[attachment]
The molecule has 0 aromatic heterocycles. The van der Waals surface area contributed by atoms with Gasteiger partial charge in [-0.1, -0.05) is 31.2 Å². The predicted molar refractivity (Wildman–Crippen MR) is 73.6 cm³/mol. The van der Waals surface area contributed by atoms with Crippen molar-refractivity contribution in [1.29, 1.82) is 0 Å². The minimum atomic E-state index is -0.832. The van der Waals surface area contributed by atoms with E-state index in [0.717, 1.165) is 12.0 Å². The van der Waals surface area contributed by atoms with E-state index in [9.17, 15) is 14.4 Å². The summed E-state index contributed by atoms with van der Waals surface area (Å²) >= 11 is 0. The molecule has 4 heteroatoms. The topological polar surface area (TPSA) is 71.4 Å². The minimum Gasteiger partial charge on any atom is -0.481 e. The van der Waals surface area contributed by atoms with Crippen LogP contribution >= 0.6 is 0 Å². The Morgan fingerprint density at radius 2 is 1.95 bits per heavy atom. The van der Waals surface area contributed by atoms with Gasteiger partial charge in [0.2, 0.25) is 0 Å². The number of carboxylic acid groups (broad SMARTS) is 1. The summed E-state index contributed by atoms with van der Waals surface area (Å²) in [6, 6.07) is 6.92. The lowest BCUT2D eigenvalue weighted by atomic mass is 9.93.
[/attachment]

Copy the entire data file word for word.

The molecule has 0 aromatic heterocycles. The van der Waals surface area contributed by atoms with Gasteiger partial charge in [-0.1, -0.05) is 31.2 Å². The predicted molar refractivity (Wildman–Crippen MR) is 73.6 cm³/mol. The van der Waals surface area contributed by atoms with Crippen molar-refractivity contribution in [1.29, 1.82) is 0 Å². The minimum atomic E-state index is -0.832. The van der Waals surface area contributed by atoms with E-state index in [0.717, 1.165) is 12.0 Å². The van der Waals surface area contributed by atoms with E-state index in [9.17, 15) is 14.4 Å². The summed E-state index contributed by atoms with van der Waals surface area (Å²) >= 11 is 0. The molecule has 4 heteroatoms. The topological polar surface area (TPSA) is 71.4 Å². The minimum Gasteiger partial charge on any atom is -0.481 e. The van der Waals surface area contributed by atoms with Crippen LogP contribution >= 0.6 is 0 Å². The Morgan fingerprint density at radius 2 is 1.95 bits per heavy atom. The van der Waals surface area contributed by atoms with Gasteiger partial charge in [0.2, 0.25) is 0 Å². The number of carboxylic acid groups (broad SMARTS) is 1. The summed E-state index contributed by atoms with van der Waals surface area (Å²) in [6, 6.07) is 6.92. The lowest BCUT2D eigenvalue weighted by atomic mass is 9.93.